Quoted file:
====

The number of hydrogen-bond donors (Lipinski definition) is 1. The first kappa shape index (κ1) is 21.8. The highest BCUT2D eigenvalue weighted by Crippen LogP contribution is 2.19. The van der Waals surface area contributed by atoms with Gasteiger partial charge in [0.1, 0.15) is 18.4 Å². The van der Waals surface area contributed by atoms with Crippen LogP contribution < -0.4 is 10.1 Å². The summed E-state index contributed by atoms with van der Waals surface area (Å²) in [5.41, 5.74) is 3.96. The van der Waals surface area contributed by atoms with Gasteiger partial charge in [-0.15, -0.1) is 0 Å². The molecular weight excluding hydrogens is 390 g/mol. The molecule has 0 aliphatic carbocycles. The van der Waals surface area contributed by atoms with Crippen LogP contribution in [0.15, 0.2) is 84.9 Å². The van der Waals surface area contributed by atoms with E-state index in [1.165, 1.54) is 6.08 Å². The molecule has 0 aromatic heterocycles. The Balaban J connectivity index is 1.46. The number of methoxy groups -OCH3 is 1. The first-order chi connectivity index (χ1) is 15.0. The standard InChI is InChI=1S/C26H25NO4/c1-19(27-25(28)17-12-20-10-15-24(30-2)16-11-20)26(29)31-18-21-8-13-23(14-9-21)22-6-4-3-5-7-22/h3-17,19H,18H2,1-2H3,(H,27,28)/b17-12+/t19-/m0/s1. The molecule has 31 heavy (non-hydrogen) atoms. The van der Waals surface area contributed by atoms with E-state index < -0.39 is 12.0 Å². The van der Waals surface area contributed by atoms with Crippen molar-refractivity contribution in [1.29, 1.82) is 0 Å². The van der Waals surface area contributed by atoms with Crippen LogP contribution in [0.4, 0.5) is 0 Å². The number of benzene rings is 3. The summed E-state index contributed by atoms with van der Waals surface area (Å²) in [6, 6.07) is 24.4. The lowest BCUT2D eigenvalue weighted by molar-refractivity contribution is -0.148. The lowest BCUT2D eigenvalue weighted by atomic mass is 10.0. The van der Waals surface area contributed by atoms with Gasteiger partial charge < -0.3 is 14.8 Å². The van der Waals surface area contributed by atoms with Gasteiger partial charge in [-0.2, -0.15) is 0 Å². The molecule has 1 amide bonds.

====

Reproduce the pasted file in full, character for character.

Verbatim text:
The number of hydrogen-bond donors (Lipinski definition) is 1. The first kappa shape index (κ1) is 21.8. The highest BCUT2D eigenvalue weighted by Crippen LogP contribution is 2.19. The van der Waals surface area contributed by atoms with Gasteiger partial charge in [0.1, 0.15) is 18.4 Å². The van der Waals surface area contributed by atoms with Crippen LogP contribution < -0.4 is 10.1 Å². The summed E-state index contributed by atoms with van der Waals surface area (Å²) in [5.41, 5.74) is 3.96. The van der Waals surface area contributed by atoms with Gasteiger partial charge in [-0.15, -0.1) is 0 Å². The molecular weight excluding hydrogens is 390 g/mol. The molecule has 0 aliphatic carbocycles. The van der Waals surface area contributed by atoms with Crippen LogP contribution in [0.15, 0.2) is 84.9 Å². The van der Waals surface area contributed by atoms with E-state index in [1.165, 1.54) is 6.08 Å². The molecule has 0 aromatic heterocycles. The Balaban J connectivity index is 1.46. The number of methoxy groups -OCH3 is 1. The first-order chi connectivity index (χ1) is 15.0. The standard InChI is InChI=1S/C26H25NO4/c1-19(27-25(28)17-12-20-10-15-24(30-2)16-11-20)26(29)31-18-21-8-13-23(14-9-21)22-6-4-3-5-7-22/h3-17,19H,18H2,1-2H3,(H,27,28)/b17-12+/t19-/m0/s1. The molecule has 31 heavy (non-hydrogen) atoms. The van der Waals surface area contributed by atoms with E-state index < -0.39 is 12.0 Å². The van der Waals surface area contributed by atoms with Crippen molar-refractivity contribution in [1.29, 1.82) is 0 Å². The van der Waals surface area contributed by atoms with Crippen LogP contribution in [0.4, 0.5) is 0 Å². The number of benzene rings is 3. The summed E-state index contributed by atoms with van der Waals surface area (Å²) in [6, 6.07) is 24.4. The lowest BCUT2D eigenvalue weighted by molar-refractivity contribution is -0.148. The lowest BCUT2D eigenvalue weighted by atomic mass is 10.0. The van der Waals surface area contributed by atoms with Gasteiger partial charge < -0.3 is 14.8 Å². The van der Waals surface area contributed by atoms with Gasteiger partial charge in [-0.2, -0.15) is 0 Å². The molecule has 1 amide bonds.